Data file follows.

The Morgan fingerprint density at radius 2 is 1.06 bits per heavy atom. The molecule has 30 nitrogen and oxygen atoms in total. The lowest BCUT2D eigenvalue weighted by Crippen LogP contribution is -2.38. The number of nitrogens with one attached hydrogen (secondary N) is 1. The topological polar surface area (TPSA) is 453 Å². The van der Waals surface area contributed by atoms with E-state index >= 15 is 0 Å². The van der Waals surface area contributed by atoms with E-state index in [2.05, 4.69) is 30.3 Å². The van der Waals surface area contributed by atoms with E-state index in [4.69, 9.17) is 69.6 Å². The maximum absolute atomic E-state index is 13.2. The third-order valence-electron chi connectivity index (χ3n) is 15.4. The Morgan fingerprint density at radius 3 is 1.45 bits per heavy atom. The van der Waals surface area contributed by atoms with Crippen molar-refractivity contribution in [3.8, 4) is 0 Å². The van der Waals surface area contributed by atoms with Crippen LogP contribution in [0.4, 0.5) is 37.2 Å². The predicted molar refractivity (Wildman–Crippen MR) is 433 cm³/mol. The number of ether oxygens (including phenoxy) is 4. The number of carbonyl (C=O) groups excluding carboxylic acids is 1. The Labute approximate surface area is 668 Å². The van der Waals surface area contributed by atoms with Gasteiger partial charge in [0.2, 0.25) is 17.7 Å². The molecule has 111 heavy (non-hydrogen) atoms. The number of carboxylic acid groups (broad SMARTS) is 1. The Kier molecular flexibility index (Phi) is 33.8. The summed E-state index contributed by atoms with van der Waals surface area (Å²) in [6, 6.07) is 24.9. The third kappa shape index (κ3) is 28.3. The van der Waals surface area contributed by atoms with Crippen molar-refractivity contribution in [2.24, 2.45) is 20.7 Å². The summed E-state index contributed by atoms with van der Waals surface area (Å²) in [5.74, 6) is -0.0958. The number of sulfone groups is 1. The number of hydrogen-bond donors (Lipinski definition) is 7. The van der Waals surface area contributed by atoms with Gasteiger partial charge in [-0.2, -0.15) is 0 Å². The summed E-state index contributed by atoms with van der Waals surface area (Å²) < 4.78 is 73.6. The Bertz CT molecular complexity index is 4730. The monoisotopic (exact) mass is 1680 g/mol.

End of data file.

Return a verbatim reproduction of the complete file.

The Morgan fingerprint density at radius 2 is 1.06 bits per heavy atom. The molecule has 30 nitrogen and oxygen atoms in total. The lowest BCUT2D eigenvalue weighted by Crippen LogP contribution is -2.38. The number of nitrogens with one attached hydrogen (secondary N) is 1. The topological polar surface area (TPSA) is 453 Å². The van der Waals surface area contributed by atoms with E-state index >= 15 is 0 Å². The van der Waals surface area contributed by atoms with E-state index in [2.05, 4.69) is 30.3 Å². The van der Waals surface area contributed by atoms with E-state index in [4.69, 9.17) is 69.6 Å². The maximum absolute atomic E-state index is 13.2. The third-order valence-electron chi connectivity index (χ3n) is 15.4. The Morgan fingerprint density at radius 3 is 1.45 bits per heavy atom. The van der Waals surface area contributed by atoms with Crippen molar-refractivity contribution in [3.8, 4) is 0 Å². The van der Waals surface area contributed by atoms with Crippen LogP contribution in [0.4, 0.5) is 37.2 Å². The predicted molar refractivity (Wildman–Crippen MR) is 433 cm³/mol. The number of ether oxygens (including phenoxy) is 4. The number of carbonyl (C=O) groups excluding carboxylic acids is 1. The Labute approximate surface area is 668 Å². The van der Waals surface area contributed by atoms with Gasteiger partial charge in [0.2, 0.25) is 17.7 Å². The molecule has 111 heavy (non-hydrogen) atoms. The number of carboxylic acid groups (broad SMARTS) is 1. The Kier molecular flexibility index (Phi) is 33.8. The summed E-state index contributed by atoms with van der Waals surface area (Å²) in [6, 6.07) is 24.9. The third kappa shape index (κ3) is 28.3. The van der Waals surface area contributed by atoms with Crippen molar-refractivity contribution in [2.24, 2.45) is 20.7 Å². The summed E-state index contributed by atoms with van der Waals surface area (Å²) in [5.74, 6) is -0.0958. The number of sulfone groups is 1. The number of hydrogen-bond donors (Lipinski definition) is 7. The van der Waals surface area contributed by atoms with Gasteiger partial charge in [-0.2, -0.15) is 0 Å². The summed E-state index contributed by atoms with van der Waals surface area (Å²) < 4.78 is 73.6. The Bertz CT molecular complexity index is 4730. The monoisotopic (exact) mass is 1680 g/mol.